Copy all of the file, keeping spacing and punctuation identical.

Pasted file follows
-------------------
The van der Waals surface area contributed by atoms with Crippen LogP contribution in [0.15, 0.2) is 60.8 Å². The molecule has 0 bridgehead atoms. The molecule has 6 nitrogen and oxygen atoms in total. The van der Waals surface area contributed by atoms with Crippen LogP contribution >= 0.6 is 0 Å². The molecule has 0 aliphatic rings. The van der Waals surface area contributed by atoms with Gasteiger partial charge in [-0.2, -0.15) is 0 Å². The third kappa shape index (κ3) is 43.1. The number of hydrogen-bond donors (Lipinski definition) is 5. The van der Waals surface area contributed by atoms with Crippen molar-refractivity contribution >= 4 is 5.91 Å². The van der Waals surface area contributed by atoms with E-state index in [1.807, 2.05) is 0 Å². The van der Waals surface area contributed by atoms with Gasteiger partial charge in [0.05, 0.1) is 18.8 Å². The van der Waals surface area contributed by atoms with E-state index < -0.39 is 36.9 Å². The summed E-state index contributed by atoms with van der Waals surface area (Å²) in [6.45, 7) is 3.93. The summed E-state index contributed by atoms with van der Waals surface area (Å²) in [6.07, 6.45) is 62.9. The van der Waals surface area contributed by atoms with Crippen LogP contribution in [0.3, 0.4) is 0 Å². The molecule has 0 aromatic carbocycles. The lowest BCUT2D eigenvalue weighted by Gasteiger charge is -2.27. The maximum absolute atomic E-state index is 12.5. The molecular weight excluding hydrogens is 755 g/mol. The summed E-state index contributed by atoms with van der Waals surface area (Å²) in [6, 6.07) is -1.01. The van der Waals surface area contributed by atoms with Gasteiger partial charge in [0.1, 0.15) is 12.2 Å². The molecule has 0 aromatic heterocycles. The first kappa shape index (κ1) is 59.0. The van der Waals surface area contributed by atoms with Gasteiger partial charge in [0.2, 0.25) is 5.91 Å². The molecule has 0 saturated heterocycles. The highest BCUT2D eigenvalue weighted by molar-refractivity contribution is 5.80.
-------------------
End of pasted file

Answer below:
The van der Waals surface area contributed by atoms with Crippen LogP contribution in [0.15, 0.2) is 60.8 Å². The molecule has 0 bridgehead atoms. The molecule has 6 nitrogen and oxygen atoms in total. The van der Waals surface area contributed by atoms with Crippen LogP contribution >= 0.6 is 0 Å². The molecule has 0 aliphatic rings. The van der Waals surface area contributed by atoms with Gasteiger partial charge in [-0.2, -0.15) is 0 Å². The third kappa shape index (κ3) is 43.1. The number of hydrogen-bond donors (Lipinski definition) is 5. The van der Waals surface area contributed by atoms with Crippen molar-refractivity contribution >= 4 is 5.91 Å². The van der Waals surface area contributed by atoms with E-state index in [1.807, 2.05) is 0 Å². The van der Waals surface area contributed by atoms with Gasteiger partial charge in [0.05, 0.1) is 18.8 Å². The van der Waals surface area contributed by atoms with E-state index < -0.39 is 36.9 Å². The summed E-state index contributed by atoms with van der Waals surface area (Å²) in [6.45, 7) is 3.93. The summed E-state index contributed by atoms with van der Waals surface area (Å²) in [6.07, 6.45) is 62.9. The van der Waals surface area contributed by atoms with Crippen LogP contribution in [0.3, 0.4) is 0 Å². The molecule has 0 aromatic carbocycles. The lowest BCUT2D eigenvalue weighted by Gasteiger charge is -2.27. The maximum absolute atomic E-state index is 12.5. The molecular weight excluding hydrogens is 755 g/mol. The summed E-state index contributed by atoms with van der Waals surface area (Å²) in [6, 6.07) is -1.01. The van der Waals surface area contributed by atoms with Gasteiger partial charge in [0.1, 0.15) is 12.2 Å². The molecule has 0 aromatic heterocycles. The first kappa shape index (κ1) is 59.0. The van der Waals surface area contributed by atoms with Gasteiger partial charge in [0.2, 0.25) is 5.91 Å². The molecule has 0 saturated heterocycles. The highest BCUT2D eigenvalue weighted by molar-refractivity contribution is 5.80.